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The fiasualization of spacial structure

Dorling, D. (1991) PhD Thesis: The Visualization of Spatial Social Structure,
University of Newcastle upon Tyne.
Scans of the prints referred to can be found here:

The Visualization of Spatial Social Structure

Thesis submitted for the
degree of Doctor of Philosophy to
the University of Newcastle upon Tyne,
September 1991.

Daniel F. L. Dorling




A great deal of information about the social geography of Britain is
contained within databases such as the census. To comprehend this
information it needs to be effectively visualized. Conventional maps
contain an unwanted distortion however, and have been rejected by many
as an unsuitable means of showing spatial social structure. A more human
cartography is developed here to show the events of people's lives and the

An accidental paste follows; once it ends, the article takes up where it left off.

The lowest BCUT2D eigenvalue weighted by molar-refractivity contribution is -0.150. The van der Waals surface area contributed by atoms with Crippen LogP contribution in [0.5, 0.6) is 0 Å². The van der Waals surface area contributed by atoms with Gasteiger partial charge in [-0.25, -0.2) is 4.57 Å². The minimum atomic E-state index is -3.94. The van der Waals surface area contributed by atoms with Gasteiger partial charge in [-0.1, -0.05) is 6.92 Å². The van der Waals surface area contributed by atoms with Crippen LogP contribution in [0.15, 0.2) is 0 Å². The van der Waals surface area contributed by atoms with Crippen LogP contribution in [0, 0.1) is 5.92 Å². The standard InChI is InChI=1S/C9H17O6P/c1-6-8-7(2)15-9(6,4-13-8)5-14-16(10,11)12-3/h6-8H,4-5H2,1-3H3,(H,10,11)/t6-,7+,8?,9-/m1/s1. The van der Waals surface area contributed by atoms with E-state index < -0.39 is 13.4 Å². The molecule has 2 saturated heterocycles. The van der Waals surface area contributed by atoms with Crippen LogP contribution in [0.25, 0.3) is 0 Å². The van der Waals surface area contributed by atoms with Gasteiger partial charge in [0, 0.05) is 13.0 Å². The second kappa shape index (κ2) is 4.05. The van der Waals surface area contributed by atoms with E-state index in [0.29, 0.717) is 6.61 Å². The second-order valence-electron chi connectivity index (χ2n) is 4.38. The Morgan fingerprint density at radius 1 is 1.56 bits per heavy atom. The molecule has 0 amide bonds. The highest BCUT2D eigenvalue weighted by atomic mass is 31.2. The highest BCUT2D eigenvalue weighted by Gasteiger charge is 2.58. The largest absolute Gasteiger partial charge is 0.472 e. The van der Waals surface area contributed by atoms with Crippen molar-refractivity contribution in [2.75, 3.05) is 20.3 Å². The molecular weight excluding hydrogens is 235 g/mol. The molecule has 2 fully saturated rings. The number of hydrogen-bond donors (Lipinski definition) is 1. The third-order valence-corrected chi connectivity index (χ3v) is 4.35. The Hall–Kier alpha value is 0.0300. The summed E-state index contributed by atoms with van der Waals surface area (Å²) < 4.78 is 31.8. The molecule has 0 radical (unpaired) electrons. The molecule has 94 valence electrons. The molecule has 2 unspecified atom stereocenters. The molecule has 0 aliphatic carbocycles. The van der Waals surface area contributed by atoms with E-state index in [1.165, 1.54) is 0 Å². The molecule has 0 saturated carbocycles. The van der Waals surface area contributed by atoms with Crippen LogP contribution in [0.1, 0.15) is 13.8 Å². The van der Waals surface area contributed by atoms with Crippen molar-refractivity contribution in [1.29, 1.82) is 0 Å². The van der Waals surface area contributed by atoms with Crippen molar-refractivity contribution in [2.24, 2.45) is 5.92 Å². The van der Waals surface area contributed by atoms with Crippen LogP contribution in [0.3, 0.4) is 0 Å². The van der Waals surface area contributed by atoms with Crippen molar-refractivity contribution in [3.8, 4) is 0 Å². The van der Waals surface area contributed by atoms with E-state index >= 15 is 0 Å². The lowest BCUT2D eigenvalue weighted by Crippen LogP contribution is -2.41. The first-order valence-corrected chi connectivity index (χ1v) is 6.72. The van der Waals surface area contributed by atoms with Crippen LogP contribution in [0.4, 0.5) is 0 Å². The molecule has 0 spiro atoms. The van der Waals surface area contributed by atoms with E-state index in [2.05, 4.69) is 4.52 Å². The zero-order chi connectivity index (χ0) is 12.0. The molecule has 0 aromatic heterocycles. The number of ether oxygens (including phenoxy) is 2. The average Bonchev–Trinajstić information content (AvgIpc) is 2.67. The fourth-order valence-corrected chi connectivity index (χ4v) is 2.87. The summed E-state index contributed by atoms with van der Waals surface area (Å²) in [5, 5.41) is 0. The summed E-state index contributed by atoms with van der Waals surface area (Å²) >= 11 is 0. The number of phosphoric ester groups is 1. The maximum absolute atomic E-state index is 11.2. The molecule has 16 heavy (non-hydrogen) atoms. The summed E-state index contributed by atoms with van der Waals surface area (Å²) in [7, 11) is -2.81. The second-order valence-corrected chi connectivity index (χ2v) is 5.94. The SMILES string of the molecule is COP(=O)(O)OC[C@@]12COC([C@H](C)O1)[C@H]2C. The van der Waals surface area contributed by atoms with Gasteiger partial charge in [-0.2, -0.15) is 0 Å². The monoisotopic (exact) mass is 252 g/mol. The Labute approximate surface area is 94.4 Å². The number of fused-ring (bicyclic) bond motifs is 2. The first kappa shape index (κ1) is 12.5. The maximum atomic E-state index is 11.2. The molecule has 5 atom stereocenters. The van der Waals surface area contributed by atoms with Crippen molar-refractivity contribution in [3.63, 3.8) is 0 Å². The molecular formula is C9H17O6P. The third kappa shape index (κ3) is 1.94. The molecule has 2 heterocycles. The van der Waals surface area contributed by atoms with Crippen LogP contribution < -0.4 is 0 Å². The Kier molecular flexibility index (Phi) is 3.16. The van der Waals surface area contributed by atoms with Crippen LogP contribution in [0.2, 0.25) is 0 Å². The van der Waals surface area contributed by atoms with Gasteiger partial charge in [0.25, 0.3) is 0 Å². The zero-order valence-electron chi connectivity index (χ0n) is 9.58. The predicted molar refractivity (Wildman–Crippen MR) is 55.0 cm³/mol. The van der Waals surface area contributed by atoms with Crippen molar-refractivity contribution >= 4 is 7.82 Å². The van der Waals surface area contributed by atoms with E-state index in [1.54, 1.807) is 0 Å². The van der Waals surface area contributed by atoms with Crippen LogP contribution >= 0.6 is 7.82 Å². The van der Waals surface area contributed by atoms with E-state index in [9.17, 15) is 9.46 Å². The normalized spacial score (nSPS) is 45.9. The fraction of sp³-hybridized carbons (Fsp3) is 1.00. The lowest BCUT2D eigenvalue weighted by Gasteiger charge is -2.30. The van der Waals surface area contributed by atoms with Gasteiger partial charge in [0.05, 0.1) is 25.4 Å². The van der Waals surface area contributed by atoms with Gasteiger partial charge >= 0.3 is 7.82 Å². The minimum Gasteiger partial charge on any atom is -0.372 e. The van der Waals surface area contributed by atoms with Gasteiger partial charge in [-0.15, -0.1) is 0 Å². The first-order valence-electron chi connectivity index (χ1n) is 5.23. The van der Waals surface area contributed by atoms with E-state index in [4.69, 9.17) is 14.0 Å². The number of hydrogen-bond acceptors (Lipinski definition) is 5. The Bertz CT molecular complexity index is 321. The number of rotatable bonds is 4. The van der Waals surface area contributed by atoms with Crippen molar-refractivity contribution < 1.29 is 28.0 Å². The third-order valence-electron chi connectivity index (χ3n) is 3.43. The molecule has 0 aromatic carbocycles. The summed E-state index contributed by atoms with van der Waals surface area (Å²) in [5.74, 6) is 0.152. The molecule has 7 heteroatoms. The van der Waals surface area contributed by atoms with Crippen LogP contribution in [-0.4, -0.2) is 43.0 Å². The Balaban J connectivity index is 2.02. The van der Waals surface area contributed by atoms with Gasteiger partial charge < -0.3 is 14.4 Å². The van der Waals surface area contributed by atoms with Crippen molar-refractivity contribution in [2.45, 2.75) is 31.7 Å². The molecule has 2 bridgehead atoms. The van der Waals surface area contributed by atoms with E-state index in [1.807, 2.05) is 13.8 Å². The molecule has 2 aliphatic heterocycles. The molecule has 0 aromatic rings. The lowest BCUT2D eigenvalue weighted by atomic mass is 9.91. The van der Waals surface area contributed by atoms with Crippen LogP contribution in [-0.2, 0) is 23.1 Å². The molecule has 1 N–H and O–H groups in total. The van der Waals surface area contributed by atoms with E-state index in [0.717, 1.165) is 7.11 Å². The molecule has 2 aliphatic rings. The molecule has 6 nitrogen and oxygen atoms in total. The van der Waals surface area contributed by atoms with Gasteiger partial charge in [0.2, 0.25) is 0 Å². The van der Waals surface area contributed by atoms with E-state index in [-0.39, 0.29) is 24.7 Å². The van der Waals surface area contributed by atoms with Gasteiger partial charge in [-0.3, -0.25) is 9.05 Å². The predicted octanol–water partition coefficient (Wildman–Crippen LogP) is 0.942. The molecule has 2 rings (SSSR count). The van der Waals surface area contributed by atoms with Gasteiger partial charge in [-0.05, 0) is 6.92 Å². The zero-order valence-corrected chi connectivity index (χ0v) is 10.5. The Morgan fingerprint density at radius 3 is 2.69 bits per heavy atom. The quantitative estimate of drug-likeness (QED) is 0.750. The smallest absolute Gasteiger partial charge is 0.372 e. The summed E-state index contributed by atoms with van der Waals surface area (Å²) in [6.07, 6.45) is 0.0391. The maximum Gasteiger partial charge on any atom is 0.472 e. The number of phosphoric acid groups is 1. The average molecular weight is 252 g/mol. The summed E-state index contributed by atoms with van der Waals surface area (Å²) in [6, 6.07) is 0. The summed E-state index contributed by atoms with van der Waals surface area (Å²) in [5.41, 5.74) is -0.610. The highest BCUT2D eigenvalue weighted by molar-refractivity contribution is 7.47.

shape of society. This thesis argues that a truer picture is obtained by being
able to see the whole, in as much detail as possible, at a glance.
A total of 179 high resolution prints show original techniques to study
many aspects of life in Britain today. They include pictures of the
distribution of age, sex, birthplace and occupation in 1981, changes in
these from 1971, unemployment and house price dynamics throughout the
1980s, general election results from 1955 to 1987 (followed by all local
election voting from 1987 to 1990), migration flows from one part of the
country to another and daily commuting streams. These are of interest for
the various methods of visualization used, their content, and the extremely